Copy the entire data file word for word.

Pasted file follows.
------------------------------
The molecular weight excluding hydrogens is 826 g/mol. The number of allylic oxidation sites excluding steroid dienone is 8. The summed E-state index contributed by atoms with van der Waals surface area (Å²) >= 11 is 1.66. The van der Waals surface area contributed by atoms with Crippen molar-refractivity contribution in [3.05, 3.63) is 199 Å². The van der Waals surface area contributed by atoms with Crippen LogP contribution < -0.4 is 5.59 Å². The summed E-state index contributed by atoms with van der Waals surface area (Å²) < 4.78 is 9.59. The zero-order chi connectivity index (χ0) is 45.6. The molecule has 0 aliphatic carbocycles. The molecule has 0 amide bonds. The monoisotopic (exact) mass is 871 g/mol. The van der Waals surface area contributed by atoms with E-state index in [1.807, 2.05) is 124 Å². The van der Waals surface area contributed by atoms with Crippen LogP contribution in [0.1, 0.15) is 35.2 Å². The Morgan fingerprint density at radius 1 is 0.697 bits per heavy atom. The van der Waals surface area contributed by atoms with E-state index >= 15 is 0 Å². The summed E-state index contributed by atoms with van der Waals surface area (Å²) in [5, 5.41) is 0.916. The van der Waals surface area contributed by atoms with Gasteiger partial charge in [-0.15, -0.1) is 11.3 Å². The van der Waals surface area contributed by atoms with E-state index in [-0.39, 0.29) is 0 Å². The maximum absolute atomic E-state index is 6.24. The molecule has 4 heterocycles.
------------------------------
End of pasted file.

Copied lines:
The molecular weight excluding hydrogens is 826 g/mol. The number of allylic oxidation sites excluding steroid dienone is 8. The summed E-state index contributed by atoms with van der Waals surface area (Å²) >= 11 is 1.66. The van der Waals surface area contributed by atoms with Crippen molar-refractivity contribution in [3.05, 3.63) is 199 Å². The van der Waals surface area contributed by atoms with Crippen LogP contribution < -0.4 is 5.59 Å². The summed E-state index contributed by atoms with van der Waals surface area (Å²) < 4.78 is 9.59. The zero-order chi connectivity index (χ0) is 45.6. The molecule has 0 aliphatic carbocycles. The molecule has 0 amide bonds. The monoisotopic (exact) mass is 871 g/mol. The van der Waals surface area contributed by atoms with E-state index in [1.807, 2.05) is 124 Å². The van der Waals surface area contributed by atoms with Crippen LogP contribution in [0.1, 0.15) is 35.2 Å². The Morgan fingerprint density at radius 1 is 0.697 bits per heavy atom. The van der Waals surface area contributed by atoms with E-state index >= 15 is 0 Å². The summed E-state index contributed by atoms with van der Waals surface area (Å²) in [5, 5.41) is 0.916. The van der Waals surface area contributed by atoms with Gasteiger partial charge in [-0.15, -0.1) is 11.3 Å². The van der Waals surface area contributed by atoms with E-state index in [-0.39, 0.29) is 0 Å². The maximum absolute atomic E-state index is 6.24. The molecule has 4 heterocycles.